Seoul has more places to visit with children than historical and cultural sites. South Korea is a hotbed of technological innovation. The upper floors of Samsung’s flagship store houses Samsung d’light. Samsung describes the experience as “…a journey in experiencing the fun and enriching future lifestyle.” The main floor experience is a digital personality test. You move from station to station designing avatars, building digital cities, and more to determine your role in the world – Relationship Magician, Thought Tailor, or more. Upstairs is a model home of the future featuring (surprise!) Samsung technology. My favorite was the modernized kitchen, which was unexpected since I try to avoid them. The kids loved the classroom of the future.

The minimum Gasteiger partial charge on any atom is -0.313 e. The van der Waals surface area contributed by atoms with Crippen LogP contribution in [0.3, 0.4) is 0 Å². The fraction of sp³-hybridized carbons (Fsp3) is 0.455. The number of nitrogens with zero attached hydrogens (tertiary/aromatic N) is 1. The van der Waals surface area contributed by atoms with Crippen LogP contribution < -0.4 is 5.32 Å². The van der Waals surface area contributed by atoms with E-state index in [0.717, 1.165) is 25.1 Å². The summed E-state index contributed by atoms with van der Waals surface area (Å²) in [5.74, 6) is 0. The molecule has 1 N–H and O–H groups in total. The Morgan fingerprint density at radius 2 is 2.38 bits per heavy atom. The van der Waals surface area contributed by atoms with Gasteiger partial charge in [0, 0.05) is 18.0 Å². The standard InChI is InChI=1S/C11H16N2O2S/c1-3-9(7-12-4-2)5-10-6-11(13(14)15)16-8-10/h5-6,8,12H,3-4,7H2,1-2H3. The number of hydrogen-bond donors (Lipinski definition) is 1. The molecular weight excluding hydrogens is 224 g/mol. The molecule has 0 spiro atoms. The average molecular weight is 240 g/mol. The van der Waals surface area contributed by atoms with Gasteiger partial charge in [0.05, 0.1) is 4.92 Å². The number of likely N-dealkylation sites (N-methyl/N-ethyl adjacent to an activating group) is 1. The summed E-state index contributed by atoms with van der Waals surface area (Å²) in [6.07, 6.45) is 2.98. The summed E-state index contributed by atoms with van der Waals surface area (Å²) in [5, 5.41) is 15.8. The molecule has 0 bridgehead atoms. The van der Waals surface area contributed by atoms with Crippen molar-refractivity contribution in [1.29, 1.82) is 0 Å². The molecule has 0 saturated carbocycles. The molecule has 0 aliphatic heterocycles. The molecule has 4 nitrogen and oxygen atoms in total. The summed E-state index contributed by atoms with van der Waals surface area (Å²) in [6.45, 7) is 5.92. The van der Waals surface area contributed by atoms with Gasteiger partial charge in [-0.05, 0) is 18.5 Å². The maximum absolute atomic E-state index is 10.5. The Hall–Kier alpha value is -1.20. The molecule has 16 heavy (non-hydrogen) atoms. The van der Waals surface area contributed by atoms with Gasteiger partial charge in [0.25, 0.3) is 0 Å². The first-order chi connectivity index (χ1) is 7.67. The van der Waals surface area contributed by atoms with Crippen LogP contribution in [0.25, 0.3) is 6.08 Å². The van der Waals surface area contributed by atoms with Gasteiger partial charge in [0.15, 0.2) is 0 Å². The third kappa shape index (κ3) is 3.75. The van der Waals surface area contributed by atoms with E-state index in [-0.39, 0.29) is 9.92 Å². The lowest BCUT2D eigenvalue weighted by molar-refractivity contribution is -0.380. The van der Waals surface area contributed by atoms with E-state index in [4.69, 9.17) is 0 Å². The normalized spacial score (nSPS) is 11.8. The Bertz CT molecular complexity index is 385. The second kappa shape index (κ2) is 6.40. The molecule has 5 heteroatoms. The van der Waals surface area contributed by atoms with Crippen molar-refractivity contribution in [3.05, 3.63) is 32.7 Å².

For detailed information, see our guide to kid-friendly tech attractions in Seoul.

Virtual Reality Cafe

2 children on swings in a virtual reality cafe in Seoul, a top places to visit with kids
You never know which way to look when you’re swinging through the jungle!

For those with elementary-age children and teenagers, a visit to a virtual reality cafe is a futuristic virtual amusement park! Paraglide in the Amazon, ride rocket-powered rickshaws across the Great Wall, or test your ping pong skills against a cyborg! The unique characteristic of this cafe is they have custom equipment to make the experiences as real as possible, all the senses are activated. With lots of different choices, there should be something to catch your family’s interest.